Ohio church helps create a welcoming city for immigrants
Trinity United Church of Christ in Akron, Ohio, has always done its part to welcome the city’s thriving and diverse immigrant population. So the Rev. Carl Wallace and Trinity UCC members think it’s fitting that the city of Akron is now doing the same. In an effort to embrace its growing immigrant community, Akron has joined more than 50 cities and counties throughout the United States to become a “Welcoming City,” committed to providing an immigrant-friendly environment as the city works to maximize opportunities for cultural vitality and economic growth.
“I’m really excited about the opportunity to extend that extravagant welcome, not just in words, but in deeds,” said Wallace. “That is in direct alignment to who we are as a denomination, so it’s a very easy fit for us to do this.”
The Welcoming Cities and Counties initiative was launched by Welcoming America in 2013, and the national effort aims to help attract and keep immigrants as an economic development tool. To take part, a city or county must approve a resolution and adopt policies to “promote inclusion within local government and the broader community.”
Akron has seen an increase specifically in Nepalese, Burmese, and Korean immigrants who are drawn to the International Institute of Akron, a nonprofit organization that welcomes new immigrants and helps them feel at home in the community. Wallace said that many of these people are settling in neighborhoods around Trinity UCC, and that the church reaches out to its new neighbors in various ways – from opening the doors of its food pantry, to donating clothing, to starting a community garden to grow the types of produce they like to cook with.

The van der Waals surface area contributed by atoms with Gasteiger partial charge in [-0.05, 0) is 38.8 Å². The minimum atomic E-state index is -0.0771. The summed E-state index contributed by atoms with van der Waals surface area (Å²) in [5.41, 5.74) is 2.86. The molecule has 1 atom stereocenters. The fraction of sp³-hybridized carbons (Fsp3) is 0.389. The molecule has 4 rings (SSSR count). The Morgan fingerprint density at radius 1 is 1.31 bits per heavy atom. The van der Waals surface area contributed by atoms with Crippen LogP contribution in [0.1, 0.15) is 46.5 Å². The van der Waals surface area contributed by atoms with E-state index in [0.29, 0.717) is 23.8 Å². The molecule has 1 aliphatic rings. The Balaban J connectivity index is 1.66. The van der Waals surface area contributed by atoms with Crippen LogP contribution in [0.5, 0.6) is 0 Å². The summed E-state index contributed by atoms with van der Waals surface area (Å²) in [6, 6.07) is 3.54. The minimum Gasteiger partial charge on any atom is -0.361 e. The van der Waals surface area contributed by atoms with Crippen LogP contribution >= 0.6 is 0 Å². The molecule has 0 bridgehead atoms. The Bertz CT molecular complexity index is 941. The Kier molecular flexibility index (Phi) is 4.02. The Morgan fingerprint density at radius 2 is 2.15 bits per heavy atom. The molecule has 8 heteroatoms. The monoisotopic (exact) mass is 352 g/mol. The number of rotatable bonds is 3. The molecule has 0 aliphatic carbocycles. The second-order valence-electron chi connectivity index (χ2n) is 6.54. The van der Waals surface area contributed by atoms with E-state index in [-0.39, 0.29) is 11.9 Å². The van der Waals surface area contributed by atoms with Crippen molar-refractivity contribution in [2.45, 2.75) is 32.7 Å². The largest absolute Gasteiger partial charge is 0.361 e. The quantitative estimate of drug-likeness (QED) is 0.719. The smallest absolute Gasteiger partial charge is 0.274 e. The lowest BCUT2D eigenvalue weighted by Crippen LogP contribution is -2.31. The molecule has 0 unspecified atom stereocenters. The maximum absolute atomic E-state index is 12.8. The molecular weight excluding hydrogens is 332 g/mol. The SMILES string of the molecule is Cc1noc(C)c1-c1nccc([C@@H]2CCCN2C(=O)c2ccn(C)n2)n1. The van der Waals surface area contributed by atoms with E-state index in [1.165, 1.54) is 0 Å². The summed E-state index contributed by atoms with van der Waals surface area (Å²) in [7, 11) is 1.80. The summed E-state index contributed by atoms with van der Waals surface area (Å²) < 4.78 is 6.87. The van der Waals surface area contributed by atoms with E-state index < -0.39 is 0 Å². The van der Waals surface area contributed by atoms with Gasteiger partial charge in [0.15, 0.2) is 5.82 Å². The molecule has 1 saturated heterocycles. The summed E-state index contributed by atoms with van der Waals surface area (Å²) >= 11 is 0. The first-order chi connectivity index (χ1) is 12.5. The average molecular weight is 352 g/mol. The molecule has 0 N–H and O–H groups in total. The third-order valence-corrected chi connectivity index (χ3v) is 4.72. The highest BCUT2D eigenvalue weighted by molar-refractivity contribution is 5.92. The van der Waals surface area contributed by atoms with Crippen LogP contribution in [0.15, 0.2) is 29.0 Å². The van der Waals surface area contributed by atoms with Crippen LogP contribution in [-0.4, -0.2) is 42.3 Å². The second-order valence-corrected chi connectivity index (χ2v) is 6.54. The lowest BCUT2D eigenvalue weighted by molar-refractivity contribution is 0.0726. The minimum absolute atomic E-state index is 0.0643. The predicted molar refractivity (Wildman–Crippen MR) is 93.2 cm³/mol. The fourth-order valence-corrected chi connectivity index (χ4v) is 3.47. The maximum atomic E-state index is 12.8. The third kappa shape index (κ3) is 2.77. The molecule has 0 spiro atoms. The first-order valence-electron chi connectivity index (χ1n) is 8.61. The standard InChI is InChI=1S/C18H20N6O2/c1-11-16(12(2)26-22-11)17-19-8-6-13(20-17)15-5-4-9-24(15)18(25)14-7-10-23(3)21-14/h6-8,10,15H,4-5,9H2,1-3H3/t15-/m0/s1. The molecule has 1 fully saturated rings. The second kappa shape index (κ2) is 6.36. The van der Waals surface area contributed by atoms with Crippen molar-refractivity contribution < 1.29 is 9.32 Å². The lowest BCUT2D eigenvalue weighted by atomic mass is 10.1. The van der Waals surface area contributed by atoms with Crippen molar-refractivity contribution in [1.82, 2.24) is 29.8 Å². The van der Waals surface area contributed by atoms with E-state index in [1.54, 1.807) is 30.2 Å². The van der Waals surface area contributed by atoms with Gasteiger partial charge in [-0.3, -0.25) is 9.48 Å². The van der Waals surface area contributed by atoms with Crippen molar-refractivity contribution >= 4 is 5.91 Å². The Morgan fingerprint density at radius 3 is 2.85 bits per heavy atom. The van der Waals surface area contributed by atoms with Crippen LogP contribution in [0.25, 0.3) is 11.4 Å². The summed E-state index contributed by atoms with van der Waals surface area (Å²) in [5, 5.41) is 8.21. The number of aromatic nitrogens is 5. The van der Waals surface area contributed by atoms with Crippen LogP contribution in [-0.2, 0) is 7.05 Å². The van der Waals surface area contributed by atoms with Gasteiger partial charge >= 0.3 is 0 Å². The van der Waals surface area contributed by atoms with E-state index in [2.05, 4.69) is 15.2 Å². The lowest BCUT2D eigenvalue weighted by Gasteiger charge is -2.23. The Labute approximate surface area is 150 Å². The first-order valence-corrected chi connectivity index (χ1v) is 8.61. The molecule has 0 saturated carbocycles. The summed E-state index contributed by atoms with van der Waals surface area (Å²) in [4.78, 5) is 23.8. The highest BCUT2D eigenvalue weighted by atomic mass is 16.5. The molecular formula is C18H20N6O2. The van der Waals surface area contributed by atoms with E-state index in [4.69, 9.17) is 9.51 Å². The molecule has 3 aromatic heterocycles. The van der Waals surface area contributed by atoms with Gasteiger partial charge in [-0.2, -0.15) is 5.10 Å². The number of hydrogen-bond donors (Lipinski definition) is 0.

Trinity UCC also provides its space to 50-70 members of the Nepalese community for worship every Sunday afternoon, and helped coordinate a public prayer vigil at the International Institute in the aftermath of the earthquakes that have killed more than 8,000 people in Nepal.
“We wanted to let them know we love them,” Wallace said of the vigil. “I cannot commend our members enough for how they have embraced this emerging community.”
As Akron lives into its new title of a “Welcoming City,” Wallace said his church will continue its outreach to the immigrant community. He says ideas for future initiatives include arts projects, international festivals, and sporting events to bring the youth together.
Local clergy recognize that Akron’s influx of immigrants can have racial implications in the city. So he and three other pastors from the North Akron area have formed an ecumenical group to discuss these issues and work to understand the racial tension that can exist in diverse communities. To Wallace, the group, which met for the first time last week, is taking a realistic approach to addressing potential problems before they even start.
“We are not closing our eyes,” he said. “We are going forth with our eyes wide open.”
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